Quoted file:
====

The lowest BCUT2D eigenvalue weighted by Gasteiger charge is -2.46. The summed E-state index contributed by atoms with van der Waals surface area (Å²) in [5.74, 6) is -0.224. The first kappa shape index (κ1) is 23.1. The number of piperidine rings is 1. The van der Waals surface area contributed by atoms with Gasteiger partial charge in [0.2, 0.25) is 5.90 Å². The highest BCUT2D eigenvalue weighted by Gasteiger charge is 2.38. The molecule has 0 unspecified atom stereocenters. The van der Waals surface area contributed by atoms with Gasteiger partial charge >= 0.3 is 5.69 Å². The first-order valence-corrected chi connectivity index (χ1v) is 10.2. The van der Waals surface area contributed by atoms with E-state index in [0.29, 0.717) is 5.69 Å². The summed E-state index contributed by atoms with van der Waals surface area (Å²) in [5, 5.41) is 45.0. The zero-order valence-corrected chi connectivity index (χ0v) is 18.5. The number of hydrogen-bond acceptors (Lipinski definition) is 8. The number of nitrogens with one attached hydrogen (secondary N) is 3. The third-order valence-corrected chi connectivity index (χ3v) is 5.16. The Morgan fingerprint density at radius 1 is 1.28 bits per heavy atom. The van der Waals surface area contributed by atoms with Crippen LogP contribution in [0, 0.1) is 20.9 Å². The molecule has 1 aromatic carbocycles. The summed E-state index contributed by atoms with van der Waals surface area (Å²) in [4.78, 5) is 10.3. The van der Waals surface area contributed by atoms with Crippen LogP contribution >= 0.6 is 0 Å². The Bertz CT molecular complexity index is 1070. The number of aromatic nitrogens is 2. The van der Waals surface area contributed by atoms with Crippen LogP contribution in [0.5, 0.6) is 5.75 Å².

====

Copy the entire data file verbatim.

The lowest BCUT2D eigenvalue weighted by Gasteiger charge is -2.46. The summed E-state index contributed by atoms with van der Waals surface area (Å²) in [5.74, 6) is -0.224. The first kappa shape index (κ1) is 23.1. The number of piperidine rings is 1. The van der Waals surface area contributed by atoms with Gasteiger partial charge in [0.2, 0.25) is 5.90 Å². The highest BCUT2D eigenvalue weighted by Gasteiger charge is 2.38. The molecule has 0 unspecified atom stereocenters. The van der Waals surface area contributed by atoms with Gasteiger partial charge >= 0.3 is 5.69 Å². The first-order valence-corrected chi connectivity index (χ1v) is 10.2. The van der Waals surface area contributed by atoms with E-state index in [0.29, 0.717) is 5.69 Å². The summed E-state index contributed by atoms with van der Waals surface area (Å²) in [5, 5.41) is 45.0. The zero-order valence-corrected chi connectivity index (χ0v) is 18.5. The number of hydrogen-bond acceptors (Lipinski definition) is 8. The number of nitrogens with one attached hydrogen (secondary N) is 3. The third-order valence-corrected chi connectivity index (χ3v) is 5.16. The Morgan fingerprint density at radius 1 is 1.28 bits per heavy atom. The van der Waals surface area contributed by atoms with Crippen LogP contribution in [0, 0.1) is 20.9 Å². The molecule has 1 aromatic carbocycles. The summed E-state index contributed by atoms with van der Waals surface area (Å²) in [4.78, 5) is 10.3. The van der Waals surface area contributed by atoms with Crippen LogP contribution >= 0.6 is 0 Å². The Bertz CT molecular complexity index is 1070. The number of aromatic nitrogens is 2. The van der Waals surface area contributed by atoms with Crippen LogP contribution in [0.5, 0.6) is 5.75 Å².